Permalink
Browse files

[Gary] Improvements to TUTORIAL, completeness and bug fixes, CRUD reo…

…rg, Delete documents, explain, Ruby style
  • Loading branch information...
1 parent 9e47109 commit c65b4aadb03f8f271ee786090b5dfb4b6848f9fd @gjmurakami-10gen gjmurakami-10gen committed Apr 3, 2012
Showing with 116 additions and 74 deletions.
  1. +116 −74 docs/TUTORIAL.md
View
@@ -26,9 +26,15 @@ After installing, you may want to look at the [examples](http://github.com/mongo
## Getting started
+Note that the output in the following has been updated to Ruby 1.9, so if you are using Ruby 1.8, you will see some minor differences. To follow this tutorial interactively, at the command line, run the Interactive Ruby Shell.
+
+ irb
+
+As you execute commands, irb will output the result using the `inspect` method. If you are editing and running a script for this tutorial, you can view output using the `puts` or `p` methods.
+
#### Using the gem
-All of the code here assumes that you have already executed the following Ruby code:
+Use the `mongo` gem via the `require` kernel method.
require 'rubygems' # not necessary for Ruby 1.9
require 'mongo'
@@ -43,15 +49,15 @@ An `Mongo::Connection` instance represents a connection to MongoDB. You can opt
#### Listing All Databases
- connection.database_names.each { |name| puts name }
- connection.database_info.each { |info| puts info.inspect}
+ connection.database_names
+ connection.database_info.each { |info| puts info.inspect }
#### Dropping a Database
connection.drop_database('database_name')
-#### Using a Database
+## Using a Database
-You use a Connection instance to obtain an Mongo:DB instance, which represents a named database. The database doesn't have to exist - if it doesn't, MongoDB will create it for you. The following examples use the database "mydb":
+You use a Connection instance to obtain an Mongo::DB instance, which represents a named database. The database doesn't have to exist - if it doesn't, MongoDB will create it for you. The following examples use the database "mydb":
db = connection.db("mydb")
db = Mongo::Connection.new.db("mydb")
@@ -68,20 +74,7 @@ MongoDB can be run in a secure mode where access to databases is controlled thro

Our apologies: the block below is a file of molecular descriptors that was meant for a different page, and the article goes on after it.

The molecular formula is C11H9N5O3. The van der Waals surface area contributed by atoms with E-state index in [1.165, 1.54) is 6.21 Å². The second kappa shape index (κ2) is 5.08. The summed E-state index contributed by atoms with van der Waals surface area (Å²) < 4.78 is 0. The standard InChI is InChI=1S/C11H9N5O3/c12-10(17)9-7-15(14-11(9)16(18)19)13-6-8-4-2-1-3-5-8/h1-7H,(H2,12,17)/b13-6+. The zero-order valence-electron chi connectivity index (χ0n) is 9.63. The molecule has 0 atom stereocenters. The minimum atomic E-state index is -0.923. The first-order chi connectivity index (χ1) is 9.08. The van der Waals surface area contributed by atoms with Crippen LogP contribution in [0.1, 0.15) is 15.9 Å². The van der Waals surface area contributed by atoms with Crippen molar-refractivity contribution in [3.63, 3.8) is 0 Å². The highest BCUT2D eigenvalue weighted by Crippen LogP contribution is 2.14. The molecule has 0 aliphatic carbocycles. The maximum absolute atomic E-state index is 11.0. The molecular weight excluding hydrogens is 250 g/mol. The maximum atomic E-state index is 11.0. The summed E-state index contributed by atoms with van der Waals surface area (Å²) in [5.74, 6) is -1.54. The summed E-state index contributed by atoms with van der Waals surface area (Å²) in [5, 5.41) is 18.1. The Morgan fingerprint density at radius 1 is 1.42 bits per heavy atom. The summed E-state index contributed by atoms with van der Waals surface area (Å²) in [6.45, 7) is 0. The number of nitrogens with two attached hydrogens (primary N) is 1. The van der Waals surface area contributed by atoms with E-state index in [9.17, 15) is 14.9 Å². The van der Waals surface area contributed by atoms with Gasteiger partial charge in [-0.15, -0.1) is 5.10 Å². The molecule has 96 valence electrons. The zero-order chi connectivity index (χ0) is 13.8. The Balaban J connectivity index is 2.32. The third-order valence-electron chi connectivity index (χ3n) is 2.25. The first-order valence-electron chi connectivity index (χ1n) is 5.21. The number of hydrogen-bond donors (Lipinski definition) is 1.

If the name and password are valid for the database, `auth` will be `true`. Otherwise, it will be `false`. You should look at the MongoDB log for further information if available.
-#### Getting a List Of Collections
-
-Each database has zero or more collections. You can retrieve a list of them from the db (and print out any that are there):
-
- db.collection_names.each { |name| puts name }
-
-and assuming that there are two collections, name and address, in the database, you would see
-
- name
- address
-
-as the output.
-
-#### Getting a Collection
+## Using a Collection
You can get a collection to use using the `collection` method:
@@ -91,11 +84,11 @@ This is aliased to the \[\] method:
coll = db["testCollection"]
-Once you have this collection object, you can now do things like insert data, query for data, etc.
+Once you have this collection object, you can now do create, read, update, and delete (CRUD) functions on persistent storage.
-#### Inserting a Document
+### Creating Documents
-Once you have the collection object, you can insert documents into the collection. For example, lets make a little document that in JSON would be represented as
+Once you have the collection object, you can create or `insert` documents into the collection. For example, lets make a little document that in JSON would be represented as
{
"name" : "MongoDB",
@@ -107,112 +100,153 @@ Once you have the collection object, you can insert documents into the collectio
}
}
-Notice that the above has an "inner" document embedded within it. To do this, we can use a Hash or the driver's OrderedHash (which preserves key order) to create the document (including the inner document), and then just simply insert it into the collection using the `insert()` method.
+Notice that the above has an "inner" document embedded within it. To do this, we can use a Hash or the driver's OrderedHash (which preserves key order) to create the document (including the inner document), and then just simply insert it into the collection using the `insert` method.
- doc = {"name" => "MongoDB", "type" => "database", "count" => 1,
- "info" => {"x" => 203, "y" => '102'}}
- coll.insert(doc)
+ doc = {"name" => "MongoDB", "type" => "database", "count" => 1, "info" => {"x" => 203, "y" => '102'}}
+ id = coll.insert(doc)